In this week’s discussion topic, I found the subject of Casta Paintings particularly interesting. Before watching the video, I had never heard of Casta Paintings, the idea of trying to separate and label the different mixtures of people did not come to mind when I thought of Latin America’s “colonial experience”. The paintings show the obsession of classifying people into specific terms, or “anxiety about identity”.
From what I could see, the white men of the paintings were depicted as a person of the higher class. This is shown by the way they are dressed in more European clothing, and even the background setting of the painting. There were some cases of black men also dressed in European influenced clothing, but for the most part, it was white men. The women, more specifically the Mulattas and Mestizas, were depicted as part of a lower class . This is also due to the choice of clothes and background setting. That being said, the lines between white, black and indigenous were crossed. This further proves how much diversity and mixture was, and still is, present in Latin America.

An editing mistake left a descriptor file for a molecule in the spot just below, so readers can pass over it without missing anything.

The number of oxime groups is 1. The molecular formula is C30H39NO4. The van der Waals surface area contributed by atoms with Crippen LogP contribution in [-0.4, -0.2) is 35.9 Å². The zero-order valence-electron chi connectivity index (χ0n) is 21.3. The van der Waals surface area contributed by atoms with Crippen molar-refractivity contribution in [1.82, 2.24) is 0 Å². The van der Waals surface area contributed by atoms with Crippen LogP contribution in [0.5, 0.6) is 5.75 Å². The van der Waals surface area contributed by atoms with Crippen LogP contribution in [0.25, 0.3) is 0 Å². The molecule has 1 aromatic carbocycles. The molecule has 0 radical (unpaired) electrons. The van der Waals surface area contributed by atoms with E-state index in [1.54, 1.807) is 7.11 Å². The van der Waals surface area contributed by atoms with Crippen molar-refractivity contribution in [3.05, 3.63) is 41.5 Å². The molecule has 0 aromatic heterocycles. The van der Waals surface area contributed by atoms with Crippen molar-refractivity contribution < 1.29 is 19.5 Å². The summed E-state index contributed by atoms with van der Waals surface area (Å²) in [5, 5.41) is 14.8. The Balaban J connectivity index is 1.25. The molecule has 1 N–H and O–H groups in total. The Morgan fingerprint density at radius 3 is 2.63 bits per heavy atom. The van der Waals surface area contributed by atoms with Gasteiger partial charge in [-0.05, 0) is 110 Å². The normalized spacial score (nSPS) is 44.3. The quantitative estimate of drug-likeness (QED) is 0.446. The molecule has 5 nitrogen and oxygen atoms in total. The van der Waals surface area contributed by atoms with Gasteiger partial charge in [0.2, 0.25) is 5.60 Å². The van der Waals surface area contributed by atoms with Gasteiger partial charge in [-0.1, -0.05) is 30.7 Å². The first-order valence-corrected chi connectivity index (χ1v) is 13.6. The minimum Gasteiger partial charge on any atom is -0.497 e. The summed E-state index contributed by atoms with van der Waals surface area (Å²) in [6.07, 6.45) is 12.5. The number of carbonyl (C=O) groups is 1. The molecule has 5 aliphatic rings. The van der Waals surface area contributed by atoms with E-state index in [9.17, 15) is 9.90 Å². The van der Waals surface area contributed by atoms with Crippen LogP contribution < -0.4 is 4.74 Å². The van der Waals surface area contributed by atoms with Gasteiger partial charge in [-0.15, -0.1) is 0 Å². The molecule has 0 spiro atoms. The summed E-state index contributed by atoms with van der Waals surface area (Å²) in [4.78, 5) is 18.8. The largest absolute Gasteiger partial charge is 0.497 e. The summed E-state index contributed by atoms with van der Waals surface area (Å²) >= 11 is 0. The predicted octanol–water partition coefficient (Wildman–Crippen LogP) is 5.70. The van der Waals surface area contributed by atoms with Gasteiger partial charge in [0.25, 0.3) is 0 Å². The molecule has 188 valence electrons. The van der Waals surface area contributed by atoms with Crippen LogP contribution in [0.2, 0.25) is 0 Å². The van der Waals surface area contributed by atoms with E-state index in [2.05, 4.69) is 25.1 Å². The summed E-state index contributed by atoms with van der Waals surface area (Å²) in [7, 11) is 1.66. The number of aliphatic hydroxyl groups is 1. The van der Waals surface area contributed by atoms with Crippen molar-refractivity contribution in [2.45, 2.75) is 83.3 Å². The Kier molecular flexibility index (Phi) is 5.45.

It is clear that people were desperate to label Latin Americans by the captions of the Casta Paintings. I found it funny that even for the painting of a racially ambiguous family, the painting would be captioned by saying: “no te entiendo”/”I don’t understand who you are”.
I also found the excerpt of the Lieutenant Nun’s memoir very interesting! She was raised with her whole life already planned out — live to become a nun. But Catalina knew that that was not the life that she wanted to live, and made the brave decision to run away, disguise herself as a man, and lived her life as a traveling soldier instead. It’s not often that you read about historical figures like Catalina de Erauso. It must take a lot of dedication, bravery, and perseverance to leave your family, disguise yourself as the opposite gender, and become a soldier at the age of fifteen. This is especially striking when you think of the time this took place. In the 1600’s it was much more common for young girls to be raised with the idea that they must serve and dedicate their whole lives to God. With that being said, Catalina was not just a brave soldier, but a murderer, and that should not go unnoticed.
Really enjoyed reading your response this week,
The section that I found most intriguing was your focus on the racial as well as social class separation within the Casa paintings. From my own viewing and understanding of these paintings, I found them visual maps for how liquid success in Latin America can be attained which was being racially superior (AKA Spanish). In this manner, the Casa paintings weren’t only classifying difference but simultaneously putting ‘others’ in their class and place in society.
Thanks for thoughts 🙂